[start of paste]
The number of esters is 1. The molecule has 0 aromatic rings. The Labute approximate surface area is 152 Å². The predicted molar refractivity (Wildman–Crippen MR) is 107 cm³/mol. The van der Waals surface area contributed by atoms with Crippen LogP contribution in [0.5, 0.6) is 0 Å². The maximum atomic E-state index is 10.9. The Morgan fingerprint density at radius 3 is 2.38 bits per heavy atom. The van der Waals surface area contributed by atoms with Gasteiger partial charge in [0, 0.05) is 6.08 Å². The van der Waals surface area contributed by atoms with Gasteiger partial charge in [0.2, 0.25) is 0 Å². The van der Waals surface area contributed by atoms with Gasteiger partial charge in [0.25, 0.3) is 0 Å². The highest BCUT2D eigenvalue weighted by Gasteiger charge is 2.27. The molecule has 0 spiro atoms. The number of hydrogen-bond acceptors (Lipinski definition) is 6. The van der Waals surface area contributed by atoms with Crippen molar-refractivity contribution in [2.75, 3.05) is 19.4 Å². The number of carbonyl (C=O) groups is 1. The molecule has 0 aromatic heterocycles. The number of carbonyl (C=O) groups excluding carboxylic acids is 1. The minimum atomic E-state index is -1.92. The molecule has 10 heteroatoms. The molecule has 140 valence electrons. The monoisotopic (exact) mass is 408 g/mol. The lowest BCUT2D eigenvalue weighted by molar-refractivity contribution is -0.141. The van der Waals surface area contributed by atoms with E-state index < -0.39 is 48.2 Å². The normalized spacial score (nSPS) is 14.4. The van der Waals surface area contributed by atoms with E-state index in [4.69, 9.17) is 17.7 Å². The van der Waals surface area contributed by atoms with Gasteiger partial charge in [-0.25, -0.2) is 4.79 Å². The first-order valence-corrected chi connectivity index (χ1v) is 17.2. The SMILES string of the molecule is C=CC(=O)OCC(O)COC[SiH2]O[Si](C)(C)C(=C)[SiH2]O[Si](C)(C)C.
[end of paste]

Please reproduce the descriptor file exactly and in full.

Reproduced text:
The number of esters is 1. The molecule has 0 aromatic rings. The Labute approximate surface area is 152 Å². The predicted molar refractivity (Wildman–Crippen MR) is 107 cm³/mol. The van der Waals surface area contributed by atoms with Crippen LogP contribution in [0.5, 0.6) is 0 Å². The maximum atomic E-state index is 10.9. The Morgan fingerprint density at radius 3 is 2.38 bits per heavy atom. The van der Waals surface area contributed by atoms with Gasteiger partial charge in [0, 0.05) is 6.08 Å². The van der Waals surface area contributed by atoms with Gasteiger partial charge in [0.2, 0.25) is 0 Å². The van der Waals surface area contributed by atoms with Gasteiger partial charge in [0.25, 0.3) is 0 Å². The highest BCUT2D eigenvalue weighted by Gasteiger charge is 2.27. The molecule has 0 spiro atoms. The number of hydrogen-bond acceptors (Lipinski definition) is 6. The van der Waals surface area contributed by atoms with Crippen molar-refractivity contribution in [2.75, 3.05) is 19.4 Å². The number of carbonyl (C=O) groups is 1. The molecule has 0 aromatic heterocycles. The number of carbonyl (C=O) groups excluding carboxylic acids is 1. The minimum atomic E-state index is -1.92. The molecule has 10 heteroatoms. The molecule has 140 valence electrons. The monoisotopic (exact) mass is 408 g/mol. The lowest BCUT2D eigenvalue weighted by molar-refractivity contribution is -0.141. The van der Waals surface area contributed by atoms with E-state index < -0.39 is 48.2 Å². The normalized spacial score (nSPS) is 14.4. The van der Waals surface area contributed by atoms with E-state index in [4.69, 9.17) is 17.7 Å². The van der Waals surface area contributed by atoms with Gasteiger partial charge in [-0.25, -0.2) is 4.79 Å². The first-order valence-corrected chi connectivity index (χ1v) is 17.2. The SMILES string of the molecule is C=CC(=O)OCC(O)COC[SiH2]O[Si](C)(C)C(=C)[SiH2]O[Si](C)(C)C.